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Criminal Justice & Legal System

Change in Vatican secrecy rules could be "good news" for Michigan sexual abuse investigation

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steve carmody
/
Michigan Radio

Michigan’s Attorney General’s office is “encouraged” by a change in the Vatican’s position on sexual abuse investigations.

This week, Pope Francis abolished the use of the Vatican's highest level of secrecy in handling clergy sexual abuse cases. The move could provide prosecutors greater access to previously hidden church documents and testimony.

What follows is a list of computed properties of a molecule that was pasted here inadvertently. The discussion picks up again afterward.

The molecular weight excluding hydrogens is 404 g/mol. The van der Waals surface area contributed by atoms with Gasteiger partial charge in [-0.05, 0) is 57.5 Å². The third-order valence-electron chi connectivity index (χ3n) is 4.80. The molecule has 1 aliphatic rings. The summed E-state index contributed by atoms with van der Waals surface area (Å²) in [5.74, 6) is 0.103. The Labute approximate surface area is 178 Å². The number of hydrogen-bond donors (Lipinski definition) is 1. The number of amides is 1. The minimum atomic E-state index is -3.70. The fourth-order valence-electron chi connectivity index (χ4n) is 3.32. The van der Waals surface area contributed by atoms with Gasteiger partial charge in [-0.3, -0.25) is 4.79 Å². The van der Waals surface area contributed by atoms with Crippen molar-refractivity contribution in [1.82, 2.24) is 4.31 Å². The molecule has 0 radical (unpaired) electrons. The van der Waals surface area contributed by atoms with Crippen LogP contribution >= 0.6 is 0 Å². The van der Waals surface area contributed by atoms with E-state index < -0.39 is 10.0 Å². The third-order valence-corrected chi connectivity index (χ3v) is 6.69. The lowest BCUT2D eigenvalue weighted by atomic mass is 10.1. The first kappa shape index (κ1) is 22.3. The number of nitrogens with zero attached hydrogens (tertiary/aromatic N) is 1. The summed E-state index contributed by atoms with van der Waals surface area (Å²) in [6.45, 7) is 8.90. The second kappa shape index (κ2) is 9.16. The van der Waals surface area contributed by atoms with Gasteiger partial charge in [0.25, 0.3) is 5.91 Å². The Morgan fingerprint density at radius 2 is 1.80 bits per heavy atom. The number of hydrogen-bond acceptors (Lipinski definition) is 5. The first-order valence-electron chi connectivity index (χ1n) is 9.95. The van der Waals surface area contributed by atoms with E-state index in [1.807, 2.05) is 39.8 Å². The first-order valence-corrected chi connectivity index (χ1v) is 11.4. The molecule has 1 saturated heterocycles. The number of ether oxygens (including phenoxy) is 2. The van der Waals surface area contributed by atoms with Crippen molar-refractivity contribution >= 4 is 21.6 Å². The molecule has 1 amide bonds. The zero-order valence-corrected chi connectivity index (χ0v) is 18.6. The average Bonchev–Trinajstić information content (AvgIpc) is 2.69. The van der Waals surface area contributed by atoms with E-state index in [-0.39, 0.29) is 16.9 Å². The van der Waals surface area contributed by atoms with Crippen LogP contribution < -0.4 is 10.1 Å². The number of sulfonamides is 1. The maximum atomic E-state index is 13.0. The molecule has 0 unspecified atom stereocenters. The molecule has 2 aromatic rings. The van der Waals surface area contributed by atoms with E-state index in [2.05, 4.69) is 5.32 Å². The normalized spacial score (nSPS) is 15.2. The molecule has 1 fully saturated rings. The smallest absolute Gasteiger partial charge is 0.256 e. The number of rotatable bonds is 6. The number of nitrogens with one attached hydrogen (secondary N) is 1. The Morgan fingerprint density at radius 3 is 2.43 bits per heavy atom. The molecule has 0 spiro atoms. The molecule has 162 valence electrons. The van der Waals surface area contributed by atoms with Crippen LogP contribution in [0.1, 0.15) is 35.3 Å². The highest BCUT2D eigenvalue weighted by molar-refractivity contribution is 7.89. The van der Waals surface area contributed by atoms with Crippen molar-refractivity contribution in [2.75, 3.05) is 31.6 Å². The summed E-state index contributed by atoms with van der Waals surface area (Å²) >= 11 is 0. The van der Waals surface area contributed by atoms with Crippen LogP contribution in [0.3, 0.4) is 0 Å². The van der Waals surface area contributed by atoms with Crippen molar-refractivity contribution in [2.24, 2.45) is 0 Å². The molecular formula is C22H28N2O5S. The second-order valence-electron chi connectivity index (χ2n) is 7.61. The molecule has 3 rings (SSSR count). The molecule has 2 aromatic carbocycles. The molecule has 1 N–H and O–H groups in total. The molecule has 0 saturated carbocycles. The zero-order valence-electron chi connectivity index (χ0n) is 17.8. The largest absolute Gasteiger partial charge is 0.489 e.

Vatican critics caution proof of the effectiveness of the change would come when the Catholic hierarchy is forced to respond to inquiries from victims and grand jury subpoenas.  

Michigan’s attorney general served search warrants on the state’s seven dioceses in 2018. Since the investigation began, a half-dozen current and former priests were criminally charged.

Kelly Rossman-McKinney is the spokeswoman for Michigan Attorney General Dana Nessel.

She says the change in Vatican policy is good news for the victims of clergy abuse.  

Rossman-McKinney adds, “If the pope has documents he wants us to have, we will take them.”

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